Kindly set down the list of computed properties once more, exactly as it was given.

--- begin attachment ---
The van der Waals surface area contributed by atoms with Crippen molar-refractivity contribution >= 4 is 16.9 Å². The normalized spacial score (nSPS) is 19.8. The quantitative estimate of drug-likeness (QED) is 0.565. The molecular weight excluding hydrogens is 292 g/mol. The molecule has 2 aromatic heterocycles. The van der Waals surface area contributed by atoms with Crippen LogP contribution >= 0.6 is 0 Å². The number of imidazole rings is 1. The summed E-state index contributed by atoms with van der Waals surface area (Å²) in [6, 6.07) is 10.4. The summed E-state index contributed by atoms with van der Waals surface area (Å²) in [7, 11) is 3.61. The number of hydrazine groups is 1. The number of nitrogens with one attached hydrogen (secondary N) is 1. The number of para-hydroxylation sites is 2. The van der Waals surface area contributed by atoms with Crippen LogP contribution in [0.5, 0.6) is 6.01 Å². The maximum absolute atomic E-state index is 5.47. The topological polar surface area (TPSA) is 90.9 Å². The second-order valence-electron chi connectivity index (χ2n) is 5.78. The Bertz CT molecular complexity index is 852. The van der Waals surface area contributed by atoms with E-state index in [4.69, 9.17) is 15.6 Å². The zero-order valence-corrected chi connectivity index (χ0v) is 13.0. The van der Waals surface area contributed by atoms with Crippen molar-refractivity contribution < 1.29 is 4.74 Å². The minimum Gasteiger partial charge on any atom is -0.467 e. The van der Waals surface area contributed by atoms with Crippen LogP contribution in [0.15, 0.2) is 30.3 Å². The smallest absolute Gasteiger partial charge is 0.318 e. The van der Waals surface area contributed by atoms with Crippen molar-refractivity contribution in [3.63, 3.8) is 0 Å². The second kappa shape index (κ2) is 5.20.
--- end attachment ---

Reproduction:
The van der Waals surface area contributed by atoms with Crippen molar-refractivity contribution >= 4 is 16.9 Å². The normalized spacial score (nSPS) is 19.8. The quantitative estimate of drug-likeness (QED) is 0.565. The molecular weight excluding hydrogens is 292 g/mol. The molecule has 2 aromatic heterocycles. The van der Waals surface area contributed by atoms with Crippen LogP contribution >= 0.6 is 0 Å². The number of imidazole rings is 1. The summed E-state index contributed by atoms with van der Waals surface area (Å²) in [6, 6.07) is 10.4. The summed E-state index contributed by atoms with van der Waals surface area (Å²) in [7, 11) is 3.61. The number of hydrazine groups is 1. The number of nitrogens with one attached hydrogen (secondary N) is 1. The number of para-hydroxylation sites is 2. The van der Waals surface area contributed by atoms with Crippen LogP contribution in [0.5, 0.6) is 6.01 Å². The maximum absolute atomic E-state index is 5.47. The topological polar surface area (TPSA) is 90.9 Å². The second-order valence-electron chi connectivity index (χ2n) is 5.78. The Bertz CT molecular complexity index is 852. The van der Waals surface area contributed by atoms with E-state index in [4.69, 9.17) is 15.6 Å². The zero-order valence-corrected chi connectivity index (χ0v) is 13.0. The van der Waals surface area contributed by atoms with Crippen molar-refractivity contribution < 1.29 is 4.74 Å². The minimum Gasteiger partial charge on any atom is -0.467 e. The van der Waals surface area contributed by atoms with Crippen LogP contribution in [0.15, 0.2) is 30.3 Å². The smallest absolute Gasteiger partial charge is 0.318 e. The van der Waals surface area contributed by atoms with Crippen molar-refractivity contribution in [3.63, 3.8) is 0 Å². The second kappa shape index (κ2) is 5.20.